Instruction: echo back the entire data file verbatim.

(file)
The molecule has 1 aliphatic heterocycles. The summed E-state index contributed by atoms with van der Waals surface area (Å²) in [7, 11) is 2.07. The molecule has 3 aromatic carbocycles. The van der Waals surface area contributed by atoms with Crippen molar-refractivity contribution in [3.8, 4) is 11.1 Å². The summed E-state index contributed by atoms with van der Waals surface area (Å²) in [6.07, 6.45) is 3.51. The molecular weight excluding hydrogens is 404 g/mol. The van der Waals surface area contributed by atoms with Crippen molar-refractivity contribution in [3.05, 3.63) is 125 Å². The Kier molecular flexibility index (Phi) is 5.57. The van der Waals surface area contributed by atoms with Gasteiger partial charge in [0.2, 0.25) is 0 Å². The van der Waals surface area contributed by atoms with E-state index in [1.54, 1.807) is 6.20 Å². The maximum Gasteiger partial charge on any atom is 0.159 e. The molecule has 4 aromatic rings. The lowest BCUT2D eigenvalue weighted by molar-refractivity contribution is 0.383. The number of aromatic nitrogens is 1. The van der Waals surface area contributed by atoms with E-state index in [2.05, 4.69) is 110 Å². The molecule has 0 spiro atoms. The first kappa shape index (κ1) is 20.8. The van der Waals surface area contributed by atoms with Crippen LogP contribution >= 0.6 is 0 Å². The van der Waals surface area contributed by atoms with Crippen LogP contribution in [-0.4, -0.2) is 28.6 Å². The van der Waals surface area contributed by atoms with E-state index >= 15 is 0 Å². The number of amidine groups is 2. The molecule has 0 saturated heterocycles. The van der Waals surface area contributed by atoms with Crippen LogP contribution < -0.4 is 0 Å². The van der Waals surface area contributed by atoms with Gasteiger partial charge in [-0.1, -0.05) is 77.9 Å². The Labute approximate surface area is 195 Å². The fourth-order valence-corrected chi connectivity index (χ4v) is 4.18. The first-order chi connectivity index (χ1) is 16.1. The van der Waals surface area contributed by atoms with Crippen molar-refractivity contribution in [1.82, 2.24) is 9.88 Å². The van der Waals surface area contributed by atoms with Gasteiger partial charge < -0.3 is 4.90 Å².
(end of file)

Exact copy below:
The molecule has 1 aliphatic heterocycles. The summed E-state index contributed by atoms with van der Waals surface area (Å²) in [7, 11) is 2.07. The molecule has 3 aromatic carbocycles. The van der Waals surface area contributed by atoms with Crippen molar-refractivity contribution in [3.8, 4) is 11.1 Å². The summed E-state index contributed by atoms with van der Waals surface area (Å²) in [6.07, 6.45) is 3.51. The molecular weight excluding hydrogens is 404 g/mol. The van der Waals surface area contributed by atoms with Crippen molar-refractivity contribution in [3.05, 3.63) is 125 Å². The Kier molecular flexibility index (Phi) is 5.57. The van der Waals surface area contributed by atoms with Gasteiger partial charge in [0.2, 0.25) is 0 Å². The van der Waals surface area contributed by atoms with E-state index in [1.54, 1.807) is 6.20 Å². The maximum Gasteiger partial charge on any atom is 0.159 e. The molecule has 4 aromatic rings. The lowest BCUT2D eigenvalue weighted by molar-refractivity contribution is 0.383. The number of aromatic nitrogens is 1. The van der Waals surface area contributed by atoms with E-state index in [2.05, 4.69) is 110 Å². The molecule has 0 spiro atoms. The first kappa shape index (κ1) is 20.8. The van der Waals surface area contributed by atoms with Crippen LogP contribution >= 0.6 is 0 Å². The van der Waals surface area contributed by atoms with Crippen LogP contribution in [-0.4, -0.2) is 28.6 Å². The van der Waals surface area contributed by atoms with E-state index >= 15 is 0 Å². The number of amidine groups is 2. The molecule has 0 saturated heterocycles. The van der Waals surface area contributed by atoms with Crippen LogP contribution < -0.4 is 0 Å². The van der Waals surface area contributed by atoms with Gasteiger partial charge in [-0.1, -0.05) is 77.9 Å². The Labute approximate surface area is 195 Å². The fourth-order valence-corrected chi connectivity index (χ4v) is 4.18. The first-order chi connectivity index (χ1) is 16.1. The van der Waals surface area contributed by atoms with Crippen molar-refractivity contribution in [1.82, 2.24) is 9.88 Å². The van der Waals surface area contributed by atoms with Gasteiger partial charge < -0.3 is 4.90 Å².